Introduction: DIN A: Dipyramid-to-Parallelepiped (and Beyond)!
Using our standard fold pattern, one knife cut, and two pieces of tape, we can bring a single sheet of DIN A paper to life!
One sheet of DIN A paper, a straightedge and cutter, and two pieces of tape, are all that's needed. For a sturdier, more durable model, a heavy weight paper like the A5 used here which weighs in at 160 GSM, is recommended.
Step 1: Fold
The fold pattern requires a total of 12 creases. I like to start with three folds which divide the sheet in 4 equal parts along the long length of the sheet. Then I make the three folds that do the same along the short length. Next, I make the two diagonal folds, corner to corner. And last, I do the four diagonals, from center of side to center of adjacent side. See photos.
Step 2: Cut and Tape
To allow for our desired freedom of movement, a cut to the sheet must be made, and then tape is applied in such a way as to allow for the same degree of movement. See photos.
Step 3: Make It Move
Figures to be found include:
The Dipyramid, the Parallelepiped, as well as several transitional forms, let's call them hybrids of these two. See video.
Step 4: Bonus Video
Same concept applied to A4 sized sheets of refrigerator magnets.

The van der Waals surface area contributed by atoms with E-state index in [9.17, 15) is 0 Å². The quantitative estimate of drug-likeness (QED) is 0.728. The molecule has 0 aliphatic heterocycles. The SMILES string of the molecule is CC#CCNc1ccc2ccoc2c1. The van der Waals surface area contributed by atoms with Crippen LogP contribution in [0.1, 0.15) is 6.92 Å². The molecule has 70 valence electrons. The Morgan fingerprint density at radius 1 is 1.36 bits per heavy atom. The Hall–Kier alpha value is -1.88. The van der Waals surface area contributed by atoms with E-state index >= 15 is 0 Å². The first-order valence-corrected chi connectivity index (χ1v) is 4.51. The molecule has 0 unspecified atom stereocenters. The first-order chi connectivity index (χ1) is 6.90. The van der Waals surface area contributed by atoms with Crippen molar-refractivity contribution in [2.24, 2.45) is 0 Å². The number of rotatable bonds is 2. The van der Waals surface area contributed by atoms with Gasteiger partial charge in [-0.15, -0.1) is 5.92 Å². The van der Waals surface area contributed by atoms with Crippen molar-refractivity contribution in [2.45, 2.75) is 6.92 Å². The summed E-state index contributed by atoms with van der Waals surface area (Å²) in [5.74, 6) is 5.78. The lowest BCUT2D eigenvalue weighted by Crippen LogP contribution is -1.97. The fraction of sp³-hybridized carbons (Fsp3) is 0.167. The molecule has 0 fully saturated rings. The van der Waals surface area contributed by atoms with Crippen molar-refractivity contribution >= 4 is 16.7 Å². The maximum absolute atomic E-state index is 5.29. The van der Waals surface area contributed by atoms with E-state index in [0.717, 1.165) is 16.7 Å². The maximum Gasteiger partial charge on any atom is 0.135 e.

Participated in the
Make it Move Challenge
Question 1 year ago on Introduction
What is A DIN paper? What does A5 paper measure? I've never used it. Thank You very interesting.
Answer 1 year ago
Thanks very much for your interest. This link will provide an extensive overview of DIN A paper sizes and much more. A5 itself measures 148 mm x 210 mm, and like all A and B series papers, it approximates the 1:√2 proportions required for these models.
Also, my previous Instructables, in particular https://www.instructables.com/Dipyramids-UnMasked/ talks at length about the 1:√2 geometry.
Reply 1 year ago
Wow: I've checked them out and it's quite mind boggling for me. I never heard of it and I don't know anybody else who's heard of it either. Will be quite useful. Thank You.
Answer 1 year ago
I guess the link attachment was not allowed. See more of my early work here for additional information on DIN A paper.